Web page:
I first encountered the work of Nação in an exhibition at Caixa Cultural a few months ago, called Fabulosas Desordens, that set out to redefine the aesthetic of Rio by valorizing graffiti as a fundamental, urban art form. According to their website, the exhibit "arose from the reflection on the institutionalization of graffiti art as a contemporary visual language and its relations with the city, the communication channels and, especially, with current art production." Placed in the gallery setting, the young graffiti artists expanded their range, working with some formal aspects of art they had never considered, such as lighting and how to approach a purely white wall. In the gallery, there was no interplay with the street, their work had to stand on its own and interpret a space that was free of crutches, just white space. According to the curators, friends of Nação, the entire space was tagged and finished in just one afternoon, which is impressive, if not unbelievable, if you saw the show. For those that did not make it, there are photos on the exhibition's website that will give a peek into both the international and Brazilian graffiti scene and the interconnection between the two.
I left the show, smiling like an idiot, touched not only by the beauty and the breadth of the work but the keen social consciousness behind it. I was especially impressed with that of Nação, represented in this show by graffiti writers, Bragga and Ment, because of their strict adherence to urban themes. While many of the other works were aesthetically pleasing, they lacked the focus of Nação. Their work was sharp, to the point and did not get lost in exotic dreamscapes or nostalgic images of the Sertão. It was an urban show and they were, by and large, the most urban representatives. Living for some time in Rio, I could find my own struggles to understand the cacophony of this city left simply stated on their walls.
To say the least, my interest was sparked.
I set on the web to find out what I could and happened across a Deutsch site called Caramundo. The organization describes themselves in the following manner: "Caramundo is a young non-profit organization that supports small-scale, local projects and initiatives of young people in developing countries in Latin America and Africa that stimulate autonomy and independence. We think that young people all over the world should have the chance to reveal themselves on a social, political, educational and cultural level." Much of the work of this organization is tied up directly with Nação Graffiti. Through them and a very kind woman named Anouk who Ment, a Nação member, described as being "as close as a sister," I began meeting up with the core members of the crew to informally teach them English via photocopied packets I made at home, which included graffiti vocabulary and necessary slang.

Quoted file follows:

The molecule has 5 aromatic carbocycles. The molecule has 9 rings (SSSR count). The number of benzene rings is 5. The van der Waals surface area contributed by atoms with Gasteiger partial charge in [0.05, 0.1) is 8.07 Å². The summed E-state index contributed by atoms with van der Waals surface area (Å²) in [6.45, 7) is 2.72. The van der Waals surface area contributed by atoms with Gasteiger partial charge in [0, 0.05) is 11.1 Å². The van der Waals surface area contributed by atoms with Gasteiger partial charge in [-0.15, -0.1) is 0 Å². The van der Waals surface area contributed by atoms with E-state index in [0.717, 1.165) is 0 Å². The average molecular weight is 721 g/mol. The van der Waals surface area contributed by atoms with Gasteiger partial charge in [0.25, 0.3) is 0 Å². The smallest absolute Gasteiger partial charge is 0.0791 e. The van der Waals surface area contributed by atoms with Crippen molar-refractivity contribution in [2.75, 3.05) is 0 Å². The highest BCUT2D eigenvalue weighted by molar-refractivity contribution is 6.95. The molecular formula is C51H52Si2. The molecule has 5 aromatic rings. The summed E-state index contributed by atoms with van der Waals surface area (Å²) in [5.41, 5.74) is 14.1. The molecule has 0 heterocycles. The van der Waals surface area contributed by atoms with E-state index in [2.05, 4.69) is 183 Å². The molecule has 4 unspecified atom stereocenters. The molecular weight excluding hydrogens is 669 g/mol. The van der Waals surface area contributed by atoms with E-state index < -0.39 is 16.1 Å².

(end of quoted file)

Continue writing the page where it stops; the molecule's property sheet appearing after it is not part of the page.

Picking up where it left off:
As a result, I've gotten to know them quite well during my last month here and look at them all as friends. The more I get to know them, the more I find affirmation in what had originally attracted me to their work in the show at Caixa: a intuitive and reactive social consciousness. Through their art, they have the liberty to redefine space, whether that means the beautification of one space or the radicalization and defacement of another. They are allowed complete mobility throughout society via their art. Putting this notion to good ends, the main goal of Nacão right now is to open a graphic design school in Zona Norte where they grew up. A social aspect of this school would be to "use part of the profit to invest in graffiti workshops for young children of poor neighborhoods and advanced courses in graphic- and web design as well. Those workshops and courses will keep young boys and girls away from drug trafficking, prostitution and other forms of violence and guide them into a creative and constructive process towards independence." In this way, they are eager to spread the livelihood they themselves have found in graffiti. For Nação, graffiti provides an opportunity to enact social change. If anyone is planning to live in Rio and is interested in teaching English informally and hanging out with a wonderful group of creative and cheeky "vagabundos," I ask that you please contact me and I will send word onto them.
in portuguese//em português:
3) Gais final thought
also, check out their links
and their gallery, the first of its kind in Rio: